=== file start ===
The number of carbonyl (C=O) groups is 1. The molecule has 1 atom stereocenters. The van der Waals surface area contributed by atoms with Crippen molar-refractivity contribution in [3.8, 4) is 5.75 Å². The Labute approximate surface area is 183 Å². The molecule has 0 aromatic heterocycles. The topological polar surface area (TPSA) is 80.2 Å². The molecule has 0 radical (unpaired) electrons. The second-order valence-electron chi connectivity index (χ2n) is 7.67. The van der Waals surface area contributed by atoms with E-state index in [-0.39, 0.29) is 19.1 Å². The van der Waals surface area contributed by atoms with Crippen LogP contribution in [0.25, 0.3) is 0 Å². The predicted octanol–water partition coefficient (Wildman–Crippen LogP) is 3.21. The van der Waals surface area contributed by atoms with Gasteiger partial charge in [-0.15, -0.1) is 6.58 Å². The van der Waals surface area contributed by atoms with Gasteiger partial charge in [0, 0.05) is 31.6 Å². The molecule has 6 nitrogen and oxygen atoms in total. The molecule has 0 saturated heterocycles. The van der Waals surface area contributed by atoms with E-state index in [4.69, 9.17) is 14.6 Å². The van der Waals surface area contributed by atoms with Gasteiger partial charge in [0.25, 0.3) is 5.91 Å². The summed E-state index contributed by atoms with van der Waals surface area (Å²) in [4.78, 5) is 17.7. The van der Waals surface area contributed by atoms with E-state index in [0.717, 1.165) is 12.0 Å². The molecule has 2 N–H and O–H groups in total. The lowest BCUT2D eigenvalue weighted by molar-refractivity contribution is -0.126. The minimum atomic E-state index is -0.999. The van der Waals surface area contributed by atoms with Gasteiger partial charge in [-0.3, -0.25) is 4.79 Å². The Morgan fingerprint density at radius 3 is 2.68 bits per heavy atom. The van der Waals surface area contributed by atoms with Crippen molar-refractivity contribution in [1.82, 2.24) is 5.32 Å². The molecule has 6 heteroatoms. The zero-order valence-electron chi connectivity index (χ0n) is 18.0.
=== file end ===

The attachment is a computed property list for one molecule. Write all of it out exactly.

The number of carbonyl (C=O) groups is 1. The molecule has 1 atom stereocenters. The van der Waals surface area contributed by atoms with Crippen molar-refractivity contribution in [3.8, 4) is 5.75 Å². The Labute approximate surface area is 183 Å². The molecule has 0 aromatic heterocycles. The topological polar surface area (TPSA) is 80.2 Å². The molecule has 0 radical (unpaired) electrons. The second-order valence-electron chi connectivity index (χ2n) is 7.67. The van der Waals surface area contributed by atoms with E-state index in [-0.39, 0.29) is 19.1 Å². The van der Waals surface area contributed by atoms with Crippen LogP contribution in [0.25, 0.3) is 0 Å². The predicted octanol–water partition coefficient (Wildman–Crippen LogP) is 3.21. The van der Waals surface area contributed by atoms with Gasteiger partial charge in [-0.15, -0.1) is 6.58 Å². The van der Waals surface area contributed by atoms with Gasteiger partial charge in [0, 0.05) is 31.6 Å². The molecule has 6 nitrogen and oxygen atoms in total. The molecule has 0 saturated heterocycles. The van der Waals surface area contributed by atoms with E-state index in [4.69, 9.17) is 14.6 Å². The van der Waals surface area contributed by atoms with Gasteiger partial charge in [0.25, 0.3) is 5.91 Å². The summed E-state index contributed by atoms with van der Waals surface area (Å²) in [4.78, 5) is 17.7. The van der Waals surface area contributed by atoms with E-state index in [0.717, 1.165) is 12.0 Å². The molecule has 2 N–H and O–H groups in total. The lowest BCUT2D eigenvalue weighted by molar-refractivity contribution is -0.126. The minimum atomic E-state index is -0.999. The van der Waals surface area contributed by atoms with Gasteiger partial charge in [-0.3, -0.25) is 4.79 Å². The Morgan fingerprint density at radius 3 is 2.68 bits per heavy atom. The van der Waals surface area contributed by atoms with Crippen molar-refractivity contribution in [1.82, 2.24) is 5.32 Å². The molecule has 6 heteroatoms. The zero-order valence-electron chi connectivity index (χ0n) is 18.0.